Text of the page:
Kibale Chimpanzee Project

Category: Research


Student research at Kanyawara

This summer, the Kibale Chimpanzee Project welcomed a number of student researchers, including Nick Brazeau and Alex Smith from Harvard University. Nick, a rising senior, is working on his senior thesis project by collecting body size estimates of the Kanyawara…

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What sparks fights between chimpanzee communities?

Since the 1970s, researchers have known that male chimpanzees defend group territories, and that fights between groups can be deadly. But what triggers these fights? Do chimpanzees go looking for trouble? Do they get into fights over mates or over some other resource,…

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Cultural bias in chimpanzees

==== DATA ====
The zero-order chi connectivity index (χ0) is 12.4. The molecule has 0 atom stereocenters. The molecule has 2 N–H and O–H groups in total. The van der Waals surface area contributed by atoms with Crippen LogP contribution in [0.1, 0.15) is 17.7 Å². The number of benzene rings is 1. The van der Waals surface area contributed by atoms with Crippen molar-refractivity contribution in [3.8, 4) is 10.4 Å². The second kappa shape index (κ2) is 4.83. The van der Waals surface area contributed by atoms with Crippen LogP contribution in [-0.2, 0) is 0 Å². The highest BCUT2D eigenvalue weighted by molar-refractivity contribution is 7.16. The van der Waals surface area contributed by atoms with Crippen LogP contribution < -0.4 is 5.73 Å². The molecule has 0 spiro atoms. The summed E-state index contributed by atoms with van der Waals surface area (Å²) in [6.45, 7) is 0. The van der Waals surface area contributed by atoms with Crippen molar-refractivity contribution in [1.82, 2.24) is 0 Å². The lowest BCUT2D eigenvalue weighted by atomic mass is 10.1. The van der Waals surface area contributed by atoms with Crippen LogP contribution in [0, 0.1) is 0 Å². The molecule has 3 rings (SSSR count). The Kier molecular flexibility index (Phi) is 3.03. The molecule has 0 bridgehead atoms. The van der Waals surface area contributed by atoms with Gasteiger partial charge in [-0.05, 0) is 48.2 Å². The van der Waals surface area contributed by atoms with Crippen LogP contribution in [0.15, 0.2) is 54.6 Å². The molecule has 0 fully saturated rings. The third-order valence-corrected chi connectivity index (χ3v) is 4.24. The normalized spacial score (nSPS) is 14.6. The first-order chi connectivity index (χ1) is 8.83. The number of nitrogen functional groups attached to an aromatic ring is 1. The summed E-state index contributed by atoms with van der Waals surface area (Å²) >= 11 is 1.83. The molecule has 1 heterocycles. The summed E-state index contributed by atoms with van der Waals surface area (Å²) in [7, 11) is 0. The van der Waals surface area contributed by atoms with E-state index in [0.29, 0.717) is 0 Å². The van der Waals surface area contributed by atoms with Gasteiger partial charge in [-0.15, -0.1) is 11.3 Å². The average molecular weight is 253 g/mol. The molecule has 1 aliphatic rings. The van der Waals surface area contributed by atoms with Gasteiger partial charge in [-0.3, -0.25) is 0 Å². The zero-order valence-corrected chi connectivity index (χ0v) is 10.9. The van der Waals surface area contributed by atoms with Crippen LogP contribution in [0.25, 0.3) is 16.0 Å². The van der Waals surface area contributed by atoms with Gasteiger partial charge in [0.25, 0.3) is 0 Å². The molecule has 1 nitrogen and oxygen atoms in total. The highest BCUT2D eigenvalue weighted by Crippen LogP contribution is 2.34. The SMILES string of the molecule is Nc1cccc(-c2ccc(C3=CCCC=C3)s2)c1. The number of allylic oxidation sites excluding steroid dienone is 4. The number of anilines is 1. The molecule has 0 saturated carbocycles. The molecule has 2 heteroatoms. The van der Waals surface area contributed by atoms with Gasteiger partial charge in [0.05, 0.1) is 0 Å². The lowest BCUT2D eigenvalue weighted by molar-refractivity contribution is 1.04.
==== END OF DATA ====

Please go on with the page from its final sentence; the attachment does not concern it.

Experimental work by Thibaud Gruber, in Kibale National Park and the Budongo Forest, suggests that wild chimpanzees’ cultural biases influence the tools they use to solve novel tasks. Gruber investigated whether chimpanzees from Sonso and Kanyawara approached a novel task…

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Kanyawara chimpanzee behavior profiled in National Geographic

Kanyawara juveniles – especially females – carry sticks in a manner suggestive of a rudimentary form of doll play (see May 8, 2011 post). A photo of chimpanzee “dolls” appears in the Sept 2011 issue of National Geographic magazine. Click…

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New Publication: Chimpanzee Play

Sex differences in chimpanzees’ use of sticks as play objects resemble those of children. Sonya M Kahlenberg and Richard W. Wrangham (2010). Current Biology 20: R1067-R1068 Sex differences in children’s toy play are robust and similar across cultures. Evidence for…

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Meet Gola

Gola Gola is a young infant in the community, born to Outamba, the alpha female in the community.  Chimpanzee infants are born more well-developed than are human infants — they must cling to their mothers in the trees!  Gola’s mother…

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